Ohtanawanoren opens for lunch only on weekends (and for dinner it is open everyday except monday). There is a special lunch course that also includes their signature butsukirigyu-nabe at a slightly cheaper price. Our group of 5 ordered one of them today and had a-la-carte (with higher quality, shimofuri beef from yamagata) for the rest of the meal. The lunch course first came with a small, cold chawanmushi (steamed egg) with ikura.

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And then this little beef & lettuce appetizer

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Also a sashimi salad with varied fish & black caviar from the a-la-carte menu for starters.IMG_6093

A clear soup with shrimp paste and mochi under a blanket of sliced daikon also came with the lunch course. This was pretty standard. IMG_6097

Not to forget some sake to go with whats to come…!  yuki no maboroshi IMG_6091

Our 2 servers began bringing in the bits and bobs required to set up our sukiyaki meal. First the tea and eggs…IMG_6099

Then the veggies..

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Then ta-da! Here’s the shimofuri yamagata-gyu nabe

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And this is the less fatty butsukiri-gyu-nabe with beef from Iwate. Despite being the slightly cheaper option, I personally prefer this after a couple pieces because too much overly fat wagyu can get sickening very fast. So having a mix today was indeed, perfect!IMG_6102

That concentration

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Sizzle sizzle

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Glass noodles were also put in to soak up all the miso goodnes

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And topped with some shungiku (chrysanthemum leaves) … one signature element of gyu-nabe that is still prevalent in modern sukiyaki.IMG_6114

Bubbles

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Finally, served in a bowl of raw egg. Absolutely addictive with rice

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After a while the beef was transferred onto another pan to avoid being overcooked. IMG_6120 IMG_6125

Towards the end of the meal, a lot of miso is left in the egg, creating an awesome mixture for pouring over hot rice 😀 IMG_6124

Aaand dessert was melon sorbet

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Goodbye Ohtanawanoren

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And here’s a small exhibition of their fuku-chan mascot goods

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Ohtanawanoren 

Address :  Sueyoshicho 1-15, Naka-ku, Yokohama-shi Kanagawa-ken

〒231-0055 神奈川県横浜市中区末吉町1-15

Phone: 045-261-0636

Website: http://www.ohtanawanoren.jp 

My favourite CNY snack – Arrowhead Chips

Happy year of the HORSE!  I know Chinese New Year celebrations are over but I’d just like to drop a little post about what has become my favourite CNY snack for the past few years. For most of my life, I had always looked forward to munching on crispy shredded taro balls (wu har/芋蝦), homemade pan-fried radish cakes and  nian gao every CNY. Nowadays, the one thing I cannot spend new years without is arrowhead chips. More specifically, Da Shi Jie’s arrowhead chips.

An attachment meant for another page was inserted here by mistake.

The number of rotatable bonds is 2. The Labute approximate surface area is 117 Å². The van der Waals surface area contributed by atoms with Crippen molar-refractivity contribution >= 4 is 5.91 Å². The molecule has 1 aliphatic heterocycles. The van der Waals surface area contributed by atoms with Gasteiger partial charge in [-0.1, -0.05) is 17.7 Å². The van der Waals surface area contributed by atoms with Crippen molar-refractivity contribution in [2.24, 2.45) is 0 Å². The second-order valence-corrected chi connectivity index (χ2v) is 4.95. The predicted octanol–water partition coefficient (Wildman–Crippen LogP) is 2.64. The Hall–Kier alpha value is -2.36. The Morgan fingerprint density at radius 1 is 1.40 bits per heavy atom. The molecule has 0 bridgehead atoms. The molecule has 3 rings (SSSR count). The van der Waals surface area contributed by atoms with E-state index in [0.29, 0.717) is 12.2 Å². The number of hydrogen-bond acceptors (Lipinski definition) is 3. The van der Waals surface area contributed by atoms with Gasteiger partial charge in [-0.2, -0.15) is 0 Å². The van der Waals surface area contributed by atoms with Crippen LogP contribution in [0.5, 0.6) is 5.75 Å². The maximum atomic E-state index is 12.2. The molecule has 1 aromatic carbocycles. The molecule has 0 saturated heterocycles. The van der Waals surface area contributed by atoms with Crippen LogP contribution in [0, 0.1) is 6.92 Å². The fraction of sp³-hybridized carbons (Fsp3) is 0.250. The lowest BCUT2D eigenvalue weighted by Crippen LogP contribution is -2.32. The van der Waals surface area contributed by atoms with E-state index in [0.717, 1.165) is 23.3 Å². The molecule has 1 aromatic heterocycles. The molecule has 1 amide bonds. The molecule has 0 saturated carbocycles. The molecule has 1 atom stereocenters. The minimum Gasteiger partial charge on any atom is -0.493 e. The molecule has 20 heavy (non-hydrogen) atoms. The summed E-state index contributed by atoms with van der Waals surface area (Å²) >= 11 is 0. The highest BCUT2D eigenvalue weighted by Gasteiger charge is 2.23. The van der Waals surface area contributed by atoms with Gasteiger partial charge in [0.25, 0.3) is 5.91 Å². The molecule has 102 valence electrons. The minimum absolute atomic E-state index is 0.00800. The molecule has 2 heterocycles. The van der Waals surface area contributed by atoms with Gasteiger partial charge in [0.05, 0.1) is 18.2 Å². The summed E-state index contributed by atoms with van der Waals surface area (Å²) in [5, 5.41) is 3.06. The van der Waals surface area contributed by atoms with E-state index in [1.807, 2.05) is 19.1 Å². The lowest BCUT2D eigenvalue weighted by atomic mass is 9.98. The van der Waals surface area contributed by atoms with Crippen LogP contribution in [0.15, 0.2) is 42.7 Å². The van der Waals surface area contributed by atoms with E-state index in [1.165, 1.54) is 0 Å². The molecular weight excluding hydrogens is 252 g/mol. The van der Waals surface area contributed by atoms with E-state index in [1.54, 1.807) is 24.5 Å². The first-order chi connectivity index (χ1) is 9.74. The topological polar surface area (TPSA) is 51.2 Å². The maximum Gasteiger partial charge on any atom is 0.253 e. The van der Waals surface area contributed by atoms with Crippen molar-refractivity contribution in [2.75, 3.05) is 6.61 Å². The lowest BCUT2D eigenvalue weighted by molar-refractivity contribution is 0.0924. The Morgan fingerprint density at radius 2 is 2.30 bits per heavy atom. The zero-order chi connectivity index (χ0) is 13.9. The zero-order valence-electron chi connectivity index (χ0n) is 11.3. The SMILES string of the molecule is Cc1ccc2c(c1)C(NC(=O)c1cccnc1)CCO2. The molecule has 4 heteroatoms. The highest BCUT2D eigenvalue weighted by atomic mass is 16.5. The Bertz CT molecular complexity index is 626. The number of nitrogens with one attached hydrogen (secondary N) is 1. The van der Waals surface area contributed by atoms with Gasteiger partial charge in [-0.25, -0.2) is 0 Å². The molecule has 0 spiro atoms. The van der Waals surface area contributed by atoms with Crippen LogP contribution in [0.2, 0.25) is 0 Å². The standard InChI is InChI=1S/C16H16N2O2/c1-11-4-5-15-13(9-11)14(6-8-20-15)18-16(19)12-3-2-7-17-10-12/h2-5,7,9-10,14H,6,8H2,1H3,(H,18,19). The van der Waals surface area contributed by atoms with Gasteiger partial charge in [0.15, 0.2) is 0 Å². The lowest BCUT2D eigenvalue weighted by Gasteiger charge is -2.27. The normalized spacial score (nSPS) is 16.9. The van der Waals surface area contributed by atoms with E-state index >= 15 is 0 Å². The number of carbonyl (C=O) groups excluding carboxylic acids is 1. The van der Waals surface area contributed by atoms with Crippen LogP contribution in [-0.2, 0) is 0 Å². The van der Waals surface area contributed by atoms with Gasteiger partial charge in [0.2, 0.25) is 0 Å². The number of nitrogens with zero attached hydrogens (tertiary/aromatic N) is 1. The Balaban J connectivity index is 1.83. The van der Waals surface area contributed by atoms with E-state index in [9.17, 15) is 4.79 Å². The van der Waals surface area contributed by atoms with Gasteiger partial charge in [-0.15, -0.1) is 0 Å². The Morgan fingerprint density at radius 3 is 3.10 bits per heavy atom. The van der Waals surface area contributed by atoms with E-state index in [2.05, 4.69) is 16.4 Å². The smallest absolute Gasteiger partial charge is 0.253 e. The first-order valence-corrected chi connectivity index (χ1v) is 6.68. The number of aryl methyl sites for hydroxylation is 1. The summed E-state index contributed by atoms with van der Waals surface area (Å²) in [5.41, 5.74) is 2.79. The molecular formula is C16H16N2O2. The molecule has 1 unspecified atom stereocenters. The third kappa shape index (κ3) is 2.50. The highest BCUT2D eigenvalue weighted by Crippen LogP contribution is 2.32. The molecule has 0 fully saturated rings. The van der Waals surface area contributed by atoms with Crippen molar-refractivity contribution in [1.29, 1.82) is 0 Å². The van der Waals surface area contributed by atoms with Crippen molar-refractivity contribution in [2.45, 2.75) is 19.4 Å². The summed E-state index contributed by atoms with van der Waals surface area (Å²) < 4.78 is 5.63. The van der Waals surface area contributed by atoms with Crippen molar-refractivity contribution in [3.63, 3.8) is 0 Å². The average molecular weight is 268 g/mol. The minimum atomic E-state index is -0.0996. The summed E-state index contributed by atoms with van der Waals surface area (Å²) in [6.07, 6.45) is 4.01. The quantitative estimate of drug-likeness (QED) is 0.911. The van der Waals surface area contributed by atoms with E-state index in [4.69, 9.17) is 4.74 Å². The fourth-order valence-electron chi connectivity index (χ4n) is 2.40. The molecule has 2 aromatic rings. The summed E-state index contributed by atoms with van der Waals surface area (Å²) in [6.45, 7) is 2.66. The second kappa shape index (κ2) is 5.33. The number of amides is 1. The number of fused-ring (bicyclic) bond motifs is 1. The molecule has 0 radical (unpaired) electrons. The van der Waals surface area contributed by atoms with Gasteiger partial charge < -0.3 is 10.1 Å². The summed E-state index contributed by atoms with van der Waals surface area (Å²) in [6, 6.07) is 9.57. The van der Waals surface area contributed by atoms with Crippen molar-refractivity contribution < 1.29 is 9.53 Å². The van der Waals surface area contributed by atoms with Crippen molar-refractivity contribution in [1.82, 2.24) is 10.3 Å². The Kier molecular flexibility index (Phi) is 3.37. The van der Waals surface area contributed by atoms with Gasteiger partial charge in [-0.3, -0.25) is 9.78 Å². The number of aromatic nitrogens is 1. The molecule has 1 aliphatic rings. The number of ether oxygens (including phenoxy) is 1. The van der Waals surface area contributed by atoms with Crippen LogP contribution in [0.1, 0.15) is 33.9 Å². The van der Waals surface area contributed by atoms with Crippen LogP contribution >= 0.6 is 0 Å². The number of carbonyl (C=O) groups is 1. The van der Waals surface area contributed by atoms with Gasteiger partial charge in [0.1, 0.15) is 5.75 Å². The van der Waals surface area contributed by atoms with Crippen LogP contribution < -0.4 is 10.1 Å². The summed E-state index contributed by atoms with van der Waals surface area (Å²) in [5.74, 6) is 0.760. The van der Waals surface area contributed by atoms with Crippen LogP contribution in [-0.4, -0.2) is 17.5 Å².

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Now what on earth are arrowheads? The chips look like they can pass off as potato chips. In fact, undiscerning tasters may even think they are just eating potato chips. However, the arrowhead is actually a flowering plant with edible tubers that the Chinese decided to deep fry into chips. They have a fancier name called Sagittaria sagittifolia, but in China they are called cí gū 慈菇, which literally translates to “benevolent mushroom”. I’m not too sure why they are called mushrooms, though they do have an earthy aroma that is redolent of mushrooms. The reason I love them is that they are super crunchy, with a woodsy bitterness that makes them seem like extra-refined, sophisticated potato chips.
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Some people might still prefer supermarket potato chips for the variety of flavours – these arrowhead chips are hardly seasoned! Regardless, that is exactly how I like to savour their superior natural taste. At HKD 118 per pack (easily finished in 3 minutes) they are on the expensive side, but afterall they are not potatoes.

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Mind you I do normally fancy my mass produced, MSG covered potato chips from the supermarket. But when it’s Chinese New Year, I think it’s only right to spoil myself with superior snacks like benevolent mushroom chips.

These Da Shi Jie arrowhead chips are orderable online at  http://www.dashijie.com.hk  just before and during CNY.  GET’EM NEXT YEAR if they’ve run out this year!  Just FYI, Da shi jie, whose real name is Mak Lai Man,  is a food loving lady from Hong Kong who quit her big shot job back in 2007 to start making yummy seasonal food (particularly from the Canton region) and to write foodie articles in local papers. Big ups to the lady running for dreams and spreading love for wonderful food!

Ottolenghi – Demonstrating Organic + Orgasmic

I’ve always been an avid meat-eater, but a fair portion of vegetables is pretty much compulsory for the sake of keeping my palate balanced. At times, after having too many meat-heavy meals in a row I would feel the need for a 100% vegetarian day. I’ve been eating a lot of korean BBQ, meaty Italian dishes and steaks lately so on this sunny November day in London, I decided to visit Yotam Ottolenghi’s Islington deli  to get my #fitspo food fix.  (yeah and so that I can post pictures on instagram with tags like #eatclean #instahealth #fitstagram)

😀

Ottolenghi, also known as “the man who sexed up vegetables” (only found this in wikipedia, hah), is an Israeli chef specializing in middle eastern cuisine that draws influence from around the world. My good friend Eiko told me about his fresh and flavourful salads a while back, so I had to seize the opportunity to try them out whilst in London.